Meaning of CAP VERB AND NOUN (POLITICS) in English

transitive verb: To impose a limit on (something); specifically, of central government: to regulate the spending of (a local authority) by imposing an upper limit on local taxation. noun: An upper limit or 'ceiling', especially one imposed by central government on a local authority's spending. Etymology: This sense arises from the image of placing a cap or capping on the top of something (a general sense of the verb which has existed since the seventeenth century), and may be related more specifically to the capping of oil wells as a way of controlling pressure. As such, it is almost opposite in meaning to the colloquial sense of the verb, 'to exceed or excel, to outdo'. History and Usage: This type of capping became topical in the mid eighties with the UK government's capping of local authority spending (first in the form of rate-capping, and in 1990 as charge-capping or poll-capping). Councils on which this was imposed, or the taxes they could levy, were described as capped (rate-capped, charge-capped, etc.). The major cost would come in lost interest on cash flow because most people would delay paying until the lower, charge-capped, demand arrived. Independent 20 Mar. 1990, p. 8 The Court of Appeal yesterday dismissed the second stage of the legal campaign by 19 Labour local authorities against the Government's decision to cap their poll tax levels and order cuts in their budgets. Guardian 28 June 1990, p. 2 A council once famous for getting disadvantaged people into further education has abolished all discretionary maintenance grants because it has been charge-capped. Times Educational Supplement 7 Sept. 1990, p. 6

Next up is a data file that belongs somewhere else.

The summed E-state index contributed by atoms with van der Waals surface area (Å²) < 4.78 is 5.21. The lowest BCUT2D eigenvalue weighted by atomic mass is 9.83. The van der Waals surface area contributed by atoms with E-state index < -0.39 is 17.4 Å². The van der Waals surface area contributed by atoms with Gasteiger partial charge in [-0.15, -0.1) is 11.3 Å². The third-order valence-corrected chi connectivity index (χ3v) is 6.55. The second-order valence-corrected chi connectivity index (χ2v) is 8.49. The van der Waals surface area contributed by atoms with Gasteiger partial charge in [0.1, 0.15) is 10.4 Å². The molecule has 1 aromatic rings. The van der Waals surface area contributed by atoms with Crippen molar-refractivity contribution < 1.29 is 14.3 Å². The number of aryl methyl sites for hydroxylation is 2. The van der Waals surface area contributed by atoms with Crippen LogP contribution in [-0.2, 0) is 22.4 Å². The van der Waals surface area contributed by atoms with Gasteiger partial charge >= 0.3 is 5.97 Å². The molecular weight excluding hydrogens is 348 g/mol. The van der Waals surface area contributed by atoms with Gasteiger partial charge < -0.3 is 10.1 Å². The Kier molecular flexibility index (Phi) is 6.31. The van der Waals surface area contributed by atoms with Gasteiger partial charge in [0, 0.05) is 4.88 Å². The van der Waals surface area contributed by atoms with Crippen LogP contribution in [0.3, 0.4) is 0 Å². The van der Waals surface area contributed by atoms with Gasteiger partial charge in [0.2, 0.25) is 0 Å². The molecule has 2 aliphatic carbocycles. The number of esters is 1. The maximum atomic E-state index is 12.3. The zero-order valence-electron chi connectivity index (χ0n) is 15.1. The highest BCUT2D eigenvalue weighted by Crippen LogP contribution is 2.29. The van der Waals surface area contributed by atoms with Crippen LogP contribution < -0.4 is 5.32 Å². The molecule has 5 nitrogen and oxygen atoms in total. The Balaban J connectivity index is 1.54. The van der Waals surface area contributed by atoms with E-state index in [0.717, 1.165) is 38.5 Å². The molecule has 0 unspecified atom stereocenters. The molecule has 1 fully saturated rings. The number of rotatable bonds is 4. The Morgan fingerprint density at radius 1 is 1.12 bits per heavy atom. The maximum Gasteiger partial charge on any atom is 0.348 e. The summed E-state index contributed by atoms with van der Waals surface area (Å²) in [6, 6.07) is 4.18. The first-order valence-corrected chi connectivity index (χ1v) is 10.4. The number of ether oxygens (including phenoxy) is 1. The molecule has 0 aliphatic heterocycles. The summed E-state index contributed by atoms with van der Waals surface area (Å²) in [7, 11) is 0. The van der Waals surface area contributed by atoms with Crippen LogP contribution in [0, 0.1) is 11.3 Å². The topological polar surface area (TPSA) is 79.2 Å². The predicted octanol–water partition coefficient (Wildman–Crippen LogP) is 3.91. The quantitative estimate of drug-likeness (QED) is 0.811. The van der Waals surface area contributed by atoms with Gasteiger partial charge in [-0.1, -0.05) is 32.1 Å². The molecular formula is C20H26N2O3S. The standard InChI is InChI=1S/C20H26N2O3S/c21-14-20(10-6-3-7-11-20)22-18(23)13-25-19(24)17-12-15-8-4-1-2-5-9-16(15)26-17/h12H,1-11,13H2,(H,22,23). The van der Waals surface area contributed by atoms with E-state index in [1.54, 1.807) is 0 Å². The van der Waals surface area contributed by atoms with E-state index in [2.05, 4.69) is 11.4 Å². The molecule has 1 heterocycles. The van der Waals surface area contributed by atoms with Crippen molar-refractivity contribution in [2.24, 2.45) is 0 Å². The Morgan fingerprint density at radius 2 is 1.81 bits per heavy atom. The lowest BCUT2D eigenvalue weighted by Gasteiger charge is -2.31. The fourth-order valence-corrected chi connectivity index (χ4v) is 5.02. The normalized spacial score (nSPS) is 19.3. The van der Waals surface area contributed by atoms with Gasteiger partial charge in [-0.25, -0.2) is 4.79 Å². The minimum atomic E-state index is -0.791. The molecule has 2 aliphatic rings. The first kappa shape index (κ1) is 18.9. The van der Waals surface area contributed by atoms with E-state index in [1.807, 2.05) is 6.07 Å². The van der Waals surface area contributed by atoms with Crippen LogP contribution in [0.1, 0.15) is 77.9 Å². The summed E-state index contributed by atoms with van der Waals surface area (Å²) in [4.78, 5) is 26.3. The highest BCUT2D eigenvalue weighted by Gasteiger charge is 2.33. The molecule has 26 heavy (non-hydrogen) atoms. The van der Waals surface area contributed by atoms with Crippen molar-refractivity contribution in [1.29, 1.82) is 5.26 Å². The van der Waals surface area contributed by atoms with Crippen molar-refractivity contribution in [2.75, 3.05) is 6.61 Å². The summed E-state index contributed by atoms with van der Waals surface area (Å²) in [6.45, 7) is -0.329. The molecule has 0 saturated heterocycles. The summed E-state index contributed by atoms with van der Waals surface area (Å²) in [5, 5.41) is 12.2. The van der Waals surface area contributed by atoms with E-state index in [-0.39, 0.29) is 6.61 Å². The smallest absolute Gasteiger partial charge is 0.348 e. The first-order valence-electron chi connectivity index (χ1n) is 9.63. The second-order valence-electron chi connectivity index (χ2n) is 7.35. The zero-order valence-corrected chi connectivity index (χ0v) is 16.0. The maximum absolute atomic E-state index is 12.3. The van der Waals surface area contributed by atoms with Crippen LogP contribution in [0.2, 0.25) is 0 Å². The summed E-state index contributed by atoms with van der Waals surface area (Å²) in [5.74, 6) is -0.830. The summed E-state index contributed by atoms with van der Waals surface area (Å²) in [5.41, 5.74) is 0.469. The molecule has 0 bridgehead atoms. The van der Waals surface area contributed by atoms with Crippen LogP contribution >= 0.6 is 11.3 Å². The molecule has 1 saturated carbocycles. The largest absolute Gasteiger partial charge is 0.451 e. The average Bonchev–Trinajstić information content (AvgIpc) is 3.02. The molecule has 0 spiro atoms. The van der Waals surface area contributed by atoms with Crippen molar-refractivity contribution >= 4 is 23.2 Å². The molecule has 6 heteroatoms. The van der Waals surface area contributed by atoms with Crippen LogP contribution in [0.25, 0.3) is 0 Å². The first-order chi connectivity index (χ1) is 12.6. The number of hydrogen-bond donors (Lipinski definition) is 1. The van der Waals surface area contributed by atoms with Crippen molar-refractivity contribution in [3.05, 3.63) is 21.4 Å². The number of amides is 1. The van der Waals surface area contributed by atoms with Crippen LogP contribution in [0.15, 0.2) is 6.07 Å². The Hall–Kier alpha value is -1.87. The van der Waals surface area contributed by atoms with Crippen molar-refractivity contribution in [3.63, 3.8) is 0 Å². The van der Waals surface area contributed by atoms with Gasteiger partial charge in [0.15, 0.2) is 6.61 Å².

English colloquial dictionary, new words.      Английский разговорный словарь - новые слова.